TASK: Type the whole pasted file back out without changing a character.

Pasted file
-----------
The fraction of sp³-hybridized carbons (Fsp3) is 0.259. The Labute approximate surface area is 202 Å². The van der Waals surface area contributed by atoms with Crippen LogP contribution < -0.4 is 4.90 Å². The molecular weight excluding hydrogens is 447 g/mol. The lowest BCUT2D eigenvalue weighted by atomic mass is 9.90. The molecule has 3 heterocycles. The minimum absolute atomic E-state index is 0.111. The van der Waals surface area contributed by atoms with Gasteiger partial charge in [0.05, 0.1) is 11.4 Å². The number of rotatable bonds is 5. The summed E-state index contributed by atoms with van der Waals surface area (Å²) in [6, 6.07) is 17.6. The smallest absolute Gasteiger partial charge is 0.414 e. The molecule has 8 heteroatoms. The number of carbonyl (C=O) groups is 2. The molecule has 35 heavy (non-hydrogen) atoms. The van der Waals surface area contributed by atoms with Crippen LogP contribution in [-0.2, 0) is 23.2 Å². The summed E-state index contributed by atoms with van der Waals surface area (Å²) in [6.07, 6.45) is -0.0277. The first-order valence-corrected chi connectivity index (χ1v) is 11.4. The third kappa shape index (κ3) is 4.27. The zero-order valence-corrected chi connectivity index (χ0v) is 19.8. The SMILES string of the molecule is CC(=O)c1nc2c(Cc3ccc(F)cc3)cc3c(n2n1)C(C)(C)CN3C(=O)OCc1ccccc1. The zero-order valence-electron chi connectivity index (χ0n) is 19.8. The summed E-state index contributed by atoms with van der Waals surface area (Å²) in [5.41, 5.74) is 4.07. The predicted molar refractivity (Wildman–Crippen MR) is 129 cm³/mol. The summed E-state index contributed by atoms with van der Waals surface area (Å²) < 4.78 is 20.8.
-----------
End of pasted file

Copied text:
The fraction of sp³-hybridized carbons (Fsp3) is 0.259. The Labute approximate surface area is 202 Å². The van der Waals surface area contributed by atoms with Crippen LogP contribution < -0.4 is 4.90 Å². The molecular weight excluding hydrogens is 447 g/mol. The lowest BCUT2D eigenvalue weighted by atomic mass is 9.90. The molecule has 3 heterocycles. The minimum absolute atomic E-state index is 0.111. The van der Waals surface area contributed by atoms with Gasteiger partial charge in [0.05, 0.1) is 11.4 Å². The number of rotatable bonds is 5. The summed E-state index contributed by atoms with van der Waals surface area (Å²) in [6, 6.07) is 17.6. The smallest absolute Gasteiger partial charge is 0.414 e. The molecule has 8 heteroatoms. The number of carbonyl (C=O) groups is 2. The molecule has 35 heavy (non-hydrogen) atoms. The van der Waals surface area contributed by atoms with Crippen LogP contribution in [-0.2, 0) is 23.2 Å². The summed E-state index contributed by atoms with van der Waals surface area (Å²) in [6.07, 6.45) is -0.0277. The first-order valence-corrected chi connectivity index (χ1v) is 11.4. The third kappa shape index (κ3) is 4.27. The zero-order valence-corrected chi connectivity index (χ0v) is 19.8. The SMILES string of the molecule is CC(=O)c1nc2c(Cc3ccc(F)cc3)cc3c(n2n1)C(C)(C)CN3C(=O)OCc1ccccc1. The zero-order valence-electron chi connectivity index (χ0n) is 19.8. The summed E-state index contributed by atoms with van der Waals surface area (Å²) in [5.41, 5.74) is 4.07. The predicted molar refractivity (Wildman–Crippen MR) is 129 cm³/mol. The summed E-state index contributed by atoms with van der Waals surface area (Å²) < 4.78 is 20.8.